03-23-2012, 11:11 AM
03-23-2012, 12:45 PM
Tommy what you are talking about is a hybrid system. The problem is it doesn't work like you think. Battery power is extremely expensive, on the order of 10 to 20 times more than commercial power. It is pretty wasteful to spend that when you are already connected to the grid.
Originally Posted by TommyL
Better solution is plain ole grid tied system, where all that power during the day goes right out on the grid building up your credits, so when you come home you get to burn your credits and net 0 usage. If you want emergency power, install a generator using either LPG, NG, or diesel fuel. It is a lot less expensive, no limitations on power, and much better on the environment. Its a win-win no brainer.
03-23-2012, 01:02 PM
The grid tie system uses the grid as an immense battery in the case Sunking mentioned
03-23-2012, 02:25 PM
If you have grid available it is always better (=easier, cheaper, more efficient, cleaner) to use the grid as your battery. Store energy in it during the day, run on the grid at night. It's even good for the grid - you are feeding in during times of highest use and drawing from it during times of least use. If you live in an area that has frequent power outages, then float your batteries (they last longer that way) and use them only for backup.
Originally Posted by TommyL
You can get about 500 cycles out of your run of the mill batteries, probably 2000 out of your LiFePO4 batteries. For a typical house you're talking at least 12kwhr per day, so you would need 12,000 / (8ah * 3.2V) = 470 batteries, for a cost of around $10,000, for even one day of storage. They would have to be replaced every 5 years. So that's an additional $166 a month you'd have to pay to cycle through your batteries.
03-23-2012, 05:55 PM
This is all Awesome Information! This is awesome, but I'd like to do this on a small scale and expand. I've built my own house.
Yes, even pulled my own electrical permit. I will be having my final inspection this summer, so I will contact the Electrical Authority
and see if I require a different permit or if existing will cover it.
We have the new digital meter here. I'd like to find out more about that might be a benefit or not.
03-26-2012, 03:00 PM
Home Energy Back up System
I am new to solar and I am not that technical by any stretch. I have read some of your messages on this thread and it sounds like LiFePO4 has a higher initial cost but lower maintenance than lead acid batteries. I am currently in Nigeria: a country that has a lot of power outtages. I am looking for good home energy system to compliment our spastic grid here. I estimate a house load of 5kva. Please advise on the most cost effective brand of solar panels, inverter and battery pack to buy and their respective costs. Sorry moderator but I will like the names of companies and location so I can contact them for quotes to import. There are a few solar engineers I can employ to install for me. Deep cycle batteries and generators are very popular here and it has to to do with their relative cheapness. Thank you in advance.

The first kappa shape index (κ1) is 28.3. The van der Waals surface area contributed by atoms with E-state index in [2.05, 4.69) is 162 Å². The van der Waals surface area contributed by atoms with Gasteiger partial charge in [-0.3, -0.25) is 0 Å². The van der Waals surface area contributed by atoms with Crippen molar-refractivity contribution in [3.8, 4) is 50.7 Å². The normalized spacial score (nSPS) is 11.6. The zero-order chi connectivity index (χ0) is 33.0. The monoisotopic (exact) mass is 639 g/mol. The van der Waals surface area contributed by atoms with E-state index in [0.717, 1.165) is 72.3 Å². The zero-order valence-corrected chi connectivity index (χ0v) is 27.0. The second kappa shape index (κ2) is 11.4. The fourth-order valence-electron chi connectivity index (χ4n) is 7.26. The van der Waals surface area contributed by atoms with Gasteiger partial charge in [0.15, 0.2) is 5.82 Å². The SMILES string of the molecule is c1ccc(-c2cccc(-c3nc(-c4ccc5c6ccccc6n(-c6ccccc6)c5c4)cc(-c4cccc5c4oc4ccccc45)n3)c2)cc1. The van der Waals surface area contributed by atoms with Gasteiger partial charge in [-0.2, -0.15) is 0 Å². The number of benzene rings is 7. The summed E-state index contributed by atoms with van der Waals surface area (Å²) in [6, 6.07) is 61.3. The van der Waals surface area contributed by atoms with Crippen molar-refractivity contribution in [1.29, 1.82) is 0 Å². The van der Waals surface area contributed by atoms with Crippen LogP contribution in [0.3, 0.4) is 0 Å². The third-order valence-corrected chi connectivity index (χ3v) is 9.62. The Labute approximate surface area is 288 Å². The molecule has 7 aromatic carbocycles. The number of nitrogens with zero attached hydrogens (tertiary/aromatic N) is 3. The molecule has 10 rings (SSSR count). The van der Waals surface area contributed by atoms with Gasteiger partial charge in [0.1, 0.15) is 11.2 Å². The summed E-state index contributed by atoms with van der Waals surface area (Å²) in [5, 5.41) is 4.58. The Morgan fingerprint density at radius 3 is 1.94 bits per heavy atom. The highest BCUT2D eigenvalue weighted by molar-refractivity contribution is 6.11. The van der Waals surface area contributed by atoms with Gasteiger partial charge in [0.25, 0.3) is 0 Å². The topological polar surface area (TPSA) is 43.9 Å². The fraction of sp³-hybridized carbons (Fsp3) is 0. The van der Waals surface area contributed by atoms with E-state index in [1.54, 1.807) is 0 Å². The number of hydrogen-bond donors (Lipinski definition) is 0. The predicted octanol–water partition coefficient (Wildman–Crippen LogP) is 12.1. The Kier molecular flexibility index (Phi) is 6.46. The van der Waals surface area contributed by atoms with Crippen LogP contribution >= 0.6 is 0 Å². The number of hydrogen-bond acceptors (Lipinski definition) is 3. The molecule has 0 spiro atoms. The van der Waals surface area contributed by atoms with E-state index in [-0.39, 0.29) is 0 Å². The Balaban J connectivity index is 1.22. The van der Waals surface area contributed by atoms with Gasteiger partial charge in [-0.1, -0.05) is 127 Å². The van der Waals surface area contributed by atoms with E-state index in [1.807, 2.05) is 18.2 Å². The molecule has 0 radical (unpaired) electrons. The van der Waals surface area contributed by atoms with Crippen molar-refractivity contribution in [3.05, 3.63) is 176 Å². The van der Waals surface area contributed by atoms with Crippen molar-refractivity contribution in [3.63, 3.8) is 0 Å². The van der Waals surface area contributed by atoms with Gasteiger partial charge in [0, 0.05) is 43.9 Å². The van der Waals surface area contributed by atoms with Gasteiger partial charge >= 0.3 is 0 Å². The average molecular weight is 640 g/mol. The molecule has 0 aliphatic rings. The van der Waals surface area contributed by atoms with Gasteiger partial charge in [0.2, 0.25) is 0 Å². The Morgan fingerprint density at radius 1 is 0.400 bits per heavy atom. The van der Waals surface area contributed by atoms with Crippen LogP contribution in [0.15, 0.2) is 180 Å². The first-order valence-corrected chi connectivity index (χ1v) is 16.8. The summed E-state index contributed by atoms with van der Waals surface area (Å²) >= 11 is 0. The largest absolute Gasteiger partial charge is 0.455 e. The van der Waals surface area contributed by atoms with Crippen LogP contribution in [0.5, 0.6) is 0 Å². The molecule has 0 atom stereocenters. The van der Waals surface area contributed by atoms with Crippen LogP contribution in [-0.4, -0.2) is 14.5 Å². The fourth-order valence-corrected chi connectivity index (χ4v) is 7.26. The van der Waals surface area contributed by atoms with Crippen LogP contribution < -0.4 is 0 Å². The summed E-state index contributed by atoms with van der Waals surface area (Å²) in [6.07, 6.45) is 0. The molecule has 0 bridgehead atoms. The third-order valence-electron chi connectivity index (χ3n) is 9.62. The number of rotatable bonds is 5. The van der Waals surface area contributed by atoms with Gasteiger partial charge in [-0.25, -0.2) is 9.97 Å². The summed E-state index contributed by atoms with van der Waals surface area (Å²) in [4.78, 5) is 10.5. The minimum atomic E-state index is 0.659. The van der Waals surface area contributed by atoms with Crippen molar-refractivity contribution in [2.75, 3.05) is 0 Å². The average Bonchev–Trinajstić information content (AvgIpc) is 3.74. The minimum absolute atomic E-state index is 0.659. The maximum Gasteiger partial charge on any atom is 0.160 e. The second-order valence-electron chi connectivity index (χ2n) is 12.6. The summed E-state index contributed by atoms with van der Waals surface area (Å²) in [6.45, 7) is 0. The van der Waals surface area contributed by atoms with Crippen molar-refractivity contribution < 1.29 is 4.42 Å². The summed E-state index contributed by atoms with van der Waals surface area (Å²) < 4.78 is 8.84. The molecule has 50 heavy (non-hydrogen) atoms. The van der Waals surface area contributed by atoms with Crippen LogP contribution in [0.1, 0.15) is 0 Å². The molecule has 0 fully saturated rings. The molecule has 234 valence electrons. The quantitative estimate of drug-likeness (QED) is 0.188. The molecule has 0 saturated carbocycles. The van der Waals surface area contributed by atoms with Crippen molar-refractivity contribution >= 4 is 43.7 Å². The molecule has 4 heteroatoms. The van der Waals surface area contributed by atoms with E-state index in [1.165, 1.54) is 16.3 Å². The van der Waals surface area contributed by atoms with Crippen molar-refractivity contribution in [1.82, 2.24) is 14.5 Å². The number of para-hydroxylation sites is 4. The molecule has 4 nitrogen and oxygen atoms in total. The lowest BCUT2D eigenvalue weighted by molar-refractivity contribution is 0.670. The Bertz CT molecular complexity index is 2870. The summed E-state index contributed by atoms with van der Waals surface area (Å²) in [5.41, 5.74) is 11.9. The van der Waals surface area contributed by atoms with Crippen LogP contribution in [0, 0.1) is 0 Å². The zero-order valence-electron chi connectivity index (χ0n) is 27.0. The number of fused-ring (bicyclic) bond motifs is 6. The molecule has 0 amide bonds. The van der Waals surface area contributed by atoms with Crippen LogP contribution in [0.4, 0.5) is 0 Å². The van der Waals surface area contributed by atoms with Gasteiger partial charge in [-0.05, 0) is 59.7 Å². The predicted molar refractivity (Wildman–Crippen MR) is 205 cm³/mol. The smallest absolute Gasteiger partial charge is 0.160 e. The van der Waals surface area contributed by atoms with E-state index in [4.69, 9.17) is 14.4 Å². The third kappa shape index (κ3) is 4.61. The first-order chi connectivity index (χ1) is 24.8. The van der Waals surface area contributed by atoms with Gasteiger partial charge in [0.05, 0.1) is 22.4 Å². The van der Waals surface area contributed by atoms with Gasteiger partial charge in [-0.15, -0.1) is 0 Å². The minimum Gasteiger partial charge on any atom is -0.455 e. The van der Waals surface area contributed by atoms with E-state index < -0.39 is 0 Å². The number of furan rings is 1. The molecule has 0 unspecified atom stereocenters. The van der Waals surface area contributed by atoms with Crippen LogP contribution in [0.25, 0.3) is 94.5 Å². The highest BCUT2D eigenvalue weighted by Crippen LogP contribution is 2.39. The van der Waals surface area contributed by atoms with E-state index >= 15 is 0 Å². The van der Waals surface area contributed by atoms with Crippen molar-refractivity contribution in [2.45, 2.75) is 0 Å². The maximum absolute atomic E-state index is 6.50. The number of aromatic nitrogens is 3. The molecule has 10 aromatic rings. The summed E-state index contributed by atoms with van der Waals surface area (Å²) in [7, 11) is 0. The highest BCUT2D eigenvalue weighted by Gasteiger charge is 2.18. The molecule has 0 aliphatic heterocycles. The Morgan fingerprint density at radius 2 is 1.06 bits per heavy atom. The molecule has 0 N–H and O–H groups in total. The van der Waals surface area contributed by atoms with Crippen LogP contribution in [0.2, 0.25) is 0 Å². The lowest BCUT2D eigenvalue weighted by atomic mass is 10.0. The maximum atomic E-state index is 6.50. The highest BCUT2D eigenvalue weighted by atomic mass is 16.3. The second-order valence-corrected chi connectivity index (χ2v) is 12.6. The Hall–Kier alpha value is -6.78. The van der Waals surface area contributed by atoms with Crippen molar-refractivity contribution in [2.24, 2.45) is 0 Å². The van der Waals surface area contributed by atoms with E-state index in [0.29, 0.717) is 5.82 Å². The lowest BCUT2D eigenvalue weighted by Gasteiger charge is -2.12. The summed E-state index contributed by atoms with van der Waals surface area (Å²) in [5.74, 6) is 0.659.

03-26-2012, 06:30 PM
5kva is a power, not an energy, requirement. You have to measure the total energy used by the house over the course of a day. If it's an average, then you use about 120kwhr/day. If you get 5 hours of sun a day that's a 24kW system.
Originally Posted by Bigdo
The absolute minimum price for the solar panels alone is about $1 a watt - so we are talking $24,000 for just the panels. And that's cheap chinese panels.
Is this within your price range?
03-27-2012, 12:07 AM
BILLVON..If I was using 3600kwh a month I would be seriously worried.
03-27-2012, 12:45 AM
I installed an off-grid solar power system at an airport that used about 5000kwhr a month in the summer - a few air conditioners, two refrigerators, five structures with CF lighting, aircraft radios, PA etc. The solar power system (about 3kW STC DC) kept the system running when no one was there, basically just the answering machines and the refrigerators. During operations they ran a 10kW gasoline generator, and the two inverters (11kW worth) supplied the starting surges for the A/C. Battery bank was an 8s4p bank of T-105s for a total storage of about 42kWh.
Originally Posted by john p
They kept growing and eventually got sick of maintaining the batteries all the time, so bought two 50kW propane generators. Now they just run one all the time, and keep the other as a backup. (And since they have a few military contracts now, they can afford the fuel and service.)
03-27-2012, 12:51 AM
Sorry im not getting the connection? The guy was asking about a home install. I dont think his house in Nigeria is going to be in the same league as large industrial installation requirements are.??